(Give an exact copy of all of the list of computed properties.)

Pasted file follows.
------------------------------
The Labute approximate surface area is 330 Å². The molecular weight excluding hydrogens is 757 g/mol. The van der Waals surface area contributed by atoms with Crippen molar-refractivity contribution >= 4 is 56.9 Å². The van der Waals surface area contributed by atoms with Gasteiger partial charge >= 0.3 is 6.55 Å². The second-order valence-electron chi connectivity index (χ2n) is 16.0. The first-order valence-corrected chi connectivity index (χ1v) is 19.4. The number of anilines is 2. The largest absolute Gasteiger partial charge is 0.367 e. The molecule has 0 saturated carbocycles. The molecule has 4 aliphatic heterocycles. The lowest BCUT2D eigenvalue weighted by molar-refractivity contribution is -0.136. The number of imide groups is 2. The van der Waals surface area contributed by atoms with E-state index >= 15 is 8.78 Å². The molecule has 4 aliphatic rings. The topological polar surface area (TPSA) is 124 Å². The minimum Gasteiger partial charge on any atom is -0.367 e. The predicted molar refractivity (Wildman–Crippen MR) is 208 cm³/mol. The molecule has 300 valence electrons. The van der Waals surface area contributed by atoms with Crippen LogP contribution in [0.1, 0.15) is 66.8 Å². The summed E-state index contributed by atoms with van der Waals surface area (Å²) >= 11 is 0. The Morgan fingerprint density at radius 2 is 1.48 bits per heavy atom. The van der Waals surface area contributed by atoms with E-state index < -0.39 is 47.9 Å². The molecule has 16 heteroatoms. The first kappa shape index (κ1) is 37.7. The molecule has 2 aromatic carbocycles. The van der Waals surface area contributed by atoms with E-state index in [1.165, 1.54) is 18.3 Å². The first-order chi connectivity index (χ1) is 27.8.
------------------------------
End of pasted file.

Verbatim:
The Labute approximate surface area is 330 Å². The molecular weight excluding hydrogens is 757 g/mol. The van der Waals surface area contributed by atoms with Crippen molar-refractivity contribution >= 4 is 56.9 Å². The van der Waals surface area contributed by atoms with Gasteiger partial charge >= 0.3 is 6.55 Å². The second-order valence-electron chi connectivity index (χ2n) is 16.0. The first-order valence-corrected chi connectivity index (χ1v) is 19.4. The number of anilines is 2. The largest absolute Gasteiger partial charge is 0.367 e. The molecule has 0 saturated carbocycles. The molecule has 4 aliphatic heterocycles. The lowest BCUT2D eigenvalue weighted by molar-refractivity contribution is -0.136. The number of imide groups is 2. The van der Waals surface area contributed by atoms with E-state index >= 15 is 8.78 Å². The molecule has 4 aliphatic rings. The topological polar surface area (TPSA) is 124 Å². The minimum Gasteiger partial charge on any atom is -0.367 e. The predicted molar refractivity (Wildman–Crippen MR) is 208 cm³/mol. The molecule has 300 valence electrons. The van der Waals surface area contributed by atoms with Crippen LogP contribution in [0.1, 0.15) is 66.8 Å². The summed E-state index contributed by atoms with van der Waals surface area (Å²) >= 11 is 0. The Morgan fingerprint density at radius 2 is 1.48 bits per heavy atom. The van der Waals surface area contributed by atoms with E-state index < -0.39 is 47.9 Å². The molecule has 16 heteroatoms. The first kappa shape index (κ1) is 37.7. The molecule has 2 aromatic carbocycles. The van der Waals surface area contributed by atoms with E-state index in [1.165, 1.54) is 18.3 Å². The first-order chi connectivity index (χ1) is 27.8.